Samples of the testimony given in the Waschak case are as follows:

Burton Watkins, lumber dealer, lives in Clarks Summit but has a place of business in Taylor: The odor is continuous, very strong; he carries the odors home on his clothes; it makes him light headed, he has gone home evenings feeling a little "punch drunk."

Otto John Zang, Taylor druggist: The odor is heavy, smells like rotten eggs, is usually at its worst night and morning, is worse in damp weather, and is all over the town; makes him sick to the stomach and give a

[ 192 Pa. Super. Page 217]

    persistent headache, hard to relieve; wakes him up at night; and he is obliged to keep windows closed summer and winter to keep the odor out.

Clyde Hendershot, Taylor burgess, testified that the odor is prevalent day and night, at times; for a period of a couple of years was present both day and night and now comes periodically; that when it was at its height his wife couldn't sleep at night and had to get up and sit in a chair; that there were public protest meetings which he as burgess attended; the odors are the same at the dump as at his home but stronger at the dump.

Gretchen Houser, school teacher, testified that she observed the odor for about two years; on rainy days it was much worse, at all times like rotten eggs; at night it is usually worse and frequently they have to get up and close the windows and sleep in an airtight room, even in summer; the odors gave her a headache "when it is particularly bad on a rainy day or a foggy day or if the wind is just in the right direction to point it at me. I cough and have a terrible headache, and morning after morning I get awake with a headache."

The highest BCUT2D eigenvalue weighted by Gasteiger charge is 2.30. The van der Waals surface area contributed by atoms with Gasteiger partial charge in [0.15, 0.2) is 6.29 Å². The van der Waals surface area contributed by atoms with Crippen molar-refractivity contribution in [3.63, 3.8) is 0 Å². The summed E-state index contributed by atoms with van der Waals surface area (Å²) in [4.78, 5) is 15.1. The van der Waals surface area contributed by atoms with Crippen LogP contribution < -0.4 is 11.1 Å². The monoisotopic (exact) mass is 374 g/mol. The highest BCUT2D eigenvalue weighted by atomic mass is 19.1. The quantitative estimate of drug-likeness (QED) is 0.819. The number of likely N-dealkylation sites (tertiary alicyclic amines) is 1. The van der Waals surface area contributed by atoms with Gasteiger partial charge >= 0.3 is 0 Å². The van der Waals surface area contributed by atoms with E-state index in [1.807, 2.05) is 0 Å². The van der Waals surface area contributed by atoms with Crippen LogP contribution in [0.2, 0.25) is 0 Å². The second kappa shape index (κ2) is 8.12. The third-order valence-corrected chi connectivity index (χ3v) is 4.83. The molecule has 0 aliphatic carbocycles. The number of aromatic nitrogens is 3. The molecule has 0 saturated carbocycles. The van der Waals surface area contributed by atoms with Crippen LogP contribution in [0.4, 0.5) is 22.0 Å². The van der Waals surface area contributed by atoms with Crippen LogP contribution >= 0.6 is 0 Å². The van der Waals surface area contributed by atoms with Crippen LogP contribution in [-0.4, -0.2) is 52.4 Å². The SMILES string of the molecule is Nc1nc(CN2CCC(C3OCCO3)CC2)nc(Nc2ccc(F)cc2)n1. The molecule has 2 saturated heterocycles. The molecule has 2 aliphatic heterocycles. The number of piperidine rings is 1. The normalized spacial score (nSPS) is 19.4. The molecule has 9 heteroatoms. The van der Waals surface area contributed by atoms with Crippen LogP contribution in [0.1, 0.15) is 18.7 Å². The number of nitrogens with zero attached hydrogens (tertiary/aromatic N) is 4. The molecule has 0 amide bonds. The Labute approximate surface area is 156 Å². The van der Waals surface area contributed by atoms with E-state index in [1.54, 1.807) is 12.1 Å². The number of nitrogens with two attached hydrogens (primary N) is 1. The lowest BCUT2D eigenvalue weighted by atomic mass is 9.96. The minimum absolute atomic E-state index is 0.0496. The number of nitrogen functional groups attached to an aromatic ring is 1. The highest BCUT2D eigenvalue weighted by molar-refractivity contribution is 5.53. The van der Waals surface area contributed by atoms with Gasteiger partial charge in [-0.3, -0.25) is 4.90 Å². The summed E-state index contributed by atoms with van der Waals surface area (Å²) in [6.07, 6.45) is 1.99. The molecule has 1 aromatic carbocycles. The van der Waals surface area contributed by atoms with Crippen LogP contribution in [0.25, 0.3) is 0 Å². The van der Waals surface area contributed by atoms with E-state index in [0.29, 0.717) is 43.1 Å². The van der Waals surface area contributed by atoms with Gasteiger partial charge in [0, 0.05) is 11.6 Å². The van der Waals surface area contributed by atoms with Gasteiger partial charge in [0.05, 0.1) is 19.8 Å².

Rev. G. Wesley Pippen, Taylor minister, testified that he noticed the odor around the center section of Taylor; it is stronger late in the evening, and at night, and in the early morning, in winter rather than summer, also on rainy or humid days; he lives three-fourths of a mile from the silt dam and gets the odors at his home; it is a very obnoxious odor and his wife has complained of headaches from it.

Theresa Waschak testified: The odor is present almost every night and some nights it is worse than others; some nights she has to sit up in bed to catch her breath, and at times get out of bed and walk around to catch her breath, and in the morning she has a headache and nauseated feelings; keeps windows closed at

[ 192 Pa. Super. Page 218]

    all times because of the odor; noticed the odor the morning of the trial; and the previous evening had a headache from it.

Rev. Stephen Waschak testified: He had visited his family home intending to recuperate from a heart attack, but stayed less than a month, and when the sulphur odor was present he had a heavy feeling in the chest and a rasping condition in the throat.